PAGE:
Ukraine is blackmailing us – Putin
Speaking to foreign journalists at his residence outside Moscow, the PM said Kiev's handling of the gas dispute showed that Ukraine was undergoing “political collapse”.
Vladimir Putin:Russia, and the Soviet Union before, has been cooperating with Europe in the gas sphere for decades. The gas transportation system from the former USSR to Western Europe was built in the 1970s. All this time Russian gas companies have been fulfilling their contract obligations on time and without interruption. This happened even during the Cold War and the Cold War crisis. The Soviet and then Russian companies have never allowed a single breakdown. But after the breakup of the Soviet Union some failures took place. It was connected with the emergence of new transit countries, and this is clear to everyone.
I’d like to draw your attention to the fact that during these years Ukraine for example was getting gas much cheaper than market prices. While we were supplying Western Europe with gas for $100, $150, $200 per 1,000 cubic metres, Ukraine received it for $40-50 per 1,000 cubic metres. Thus the Russian Federation has subsidised the Ukrainian economy just in the gas sphere to the tune of about $47 billion. In general, subsidies to former USSR republics in the gas sphere amount to $75 billion. I think you’ll agree that these are huge subsidies and no country would subsidise its partners in such a way.
During the whole of 2008 Gazprom has tried to settle the situation with Ukraine’s gas debt and has given full assistance to its partners in seeking solutions for paying off this debt. A little later I’ll tell you what additional offers we made. In the course of negotiations about the conditions of cooperation in 2009, Gazprom made a series of compromise offers to the Ukrainian side. I would like to draw your attention to the following fact. In previous years we’ve been buying gas ourselves in Middle-Asian countries – in Turkmenistan, Kazakhstan and Uzbekistan. We transited this gas through our territory and sold it to Ukraine. That gas was quite a cheap resource. Of course this caused some negative reaction from our Middle Asian partners. To tell you the truth, so far we’ve managed to buy cheap gas there, but from this year it has become impossible. Middle Asian countries have transferred to European pricing in relations with Russia.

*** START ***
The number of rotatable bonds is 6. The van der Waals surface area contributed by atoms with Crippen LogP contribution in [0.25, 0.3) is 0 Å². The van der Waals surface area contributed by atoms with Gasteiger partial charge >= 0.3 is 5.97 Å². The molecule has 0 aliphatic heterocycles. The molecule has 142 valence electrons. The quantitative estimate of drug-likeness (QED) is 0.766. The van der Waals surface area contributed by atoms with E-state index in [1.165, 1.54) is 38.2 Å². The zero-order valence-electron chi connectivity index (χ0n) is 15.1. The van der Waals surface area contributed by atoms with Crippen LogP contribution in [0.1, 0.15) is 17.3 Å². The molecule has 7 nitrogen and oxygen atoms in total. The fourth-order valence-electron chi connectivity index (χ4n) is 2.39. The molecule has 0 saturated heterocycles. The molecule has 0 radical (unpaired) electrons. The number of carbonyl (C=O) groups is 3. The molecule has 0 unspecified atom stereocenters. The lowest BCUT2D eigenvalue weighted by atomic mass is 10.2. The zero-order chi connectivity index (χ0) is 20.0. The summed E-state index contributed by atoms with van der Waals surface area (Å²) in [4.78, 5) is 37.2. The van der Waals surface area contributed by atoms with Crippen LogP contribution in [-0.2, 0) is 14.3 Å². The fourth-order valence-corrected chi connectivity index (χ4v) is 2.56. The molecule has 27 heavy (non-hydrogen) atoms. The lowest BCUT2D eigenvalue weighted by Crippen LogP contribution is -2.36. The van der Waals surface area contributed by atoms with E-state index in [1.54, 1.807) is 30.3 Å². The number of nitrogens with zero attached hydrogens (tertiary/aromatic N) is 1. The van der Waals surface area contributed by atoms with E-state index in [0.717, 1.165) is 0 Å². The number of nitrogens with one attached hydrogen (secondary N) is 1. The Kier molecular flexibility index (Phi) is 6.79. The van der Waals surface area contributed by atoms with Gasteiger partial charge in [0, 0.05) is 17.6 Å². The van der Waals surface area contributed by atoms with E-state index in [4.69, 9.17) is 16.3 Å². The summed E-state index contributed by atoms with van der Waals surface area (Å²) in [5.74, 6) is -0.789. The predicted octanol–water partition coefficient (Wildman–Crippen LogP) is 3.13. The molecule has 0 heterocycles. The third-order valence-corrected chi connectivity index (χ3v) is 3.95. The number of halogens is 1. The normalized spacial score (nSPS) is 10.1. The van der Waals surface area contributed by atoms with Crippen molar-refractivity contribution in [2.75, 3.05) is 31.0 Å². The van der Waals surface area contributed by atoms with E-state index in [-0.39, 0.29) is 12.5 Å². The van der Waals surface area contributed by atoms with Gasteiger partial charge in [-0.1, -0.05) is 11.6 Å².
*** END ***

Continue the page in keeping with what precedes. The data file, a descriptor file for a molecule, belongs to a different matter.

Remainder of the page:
I don’t know if it is a commercial secret, but I’ll tell you: it differs in different countries, but the average price of Middle Asian gas for Russia this year is $340 per 1,000 cubic metres. If we calculate the price of gas transport to the Ukrainian border, it’ll be $375 per 1,000 cubic metres. Nevertheless, Gazprom made an extremely favorable offer to its Ukrainian partners. It’s awkward to reveal this price, but I’ll do it as well: $250 per 1,000 cubic metres. It is awkward because consumers in Russia may ask us: why? But Gazprom did it. And what do you think? This offer was turned down, and by the order of President Yushchenko. On January 31 the Ukrainian delegation stopped negotiations and left Moscow.
By the way, on December 30, despite their previous statements about a lack of money to pay off their debt, Ukraine transferred $1,5 billion, but it still owed $614 million for the gas supplied in December. The delegation of Ukraine’s Naftogaz left the negotiations in the evening of January 30 despite the favourable offers we made concerning the price of gas for Ukrainian customers, and that very day they sent Gazprom a notification which said that they were not ready to provide gas transit to Europe.
I have a copy of that written notification. What does it mean? It means that unfortunately from the very beginning our Ukrainian partners were going to blackmail us, and this blackmailing concerned a possible blockade of our gas supplies to European consumers. Of course not having a contract on gas supplies to Ukraine itself by 10:00 of 1 January 2009 Gazprom was forced to stop gas supplies to consumers in Ukraine.
On 2 January “Ukraine’s Naftogaz” officially declared – and we have this document as well – that it was starting to extract 21 milllion cubic metres of gas from the transit supplies allegedly for technological needs. At the same time the existing contract says that Ukraine must provide the transit system with technological gas from its own reserves. Because of unsanctioned gas extraction Gazprom increased gas supplies to Europe via other countries, in particular via Poland and Belarus, via the “Blue Stream” gas pipeline through Turkey. Gazprom also started to use the gas it had in European gas storage and to buy gas on the free market with its own money to fulfill its contract obligations to its European partners.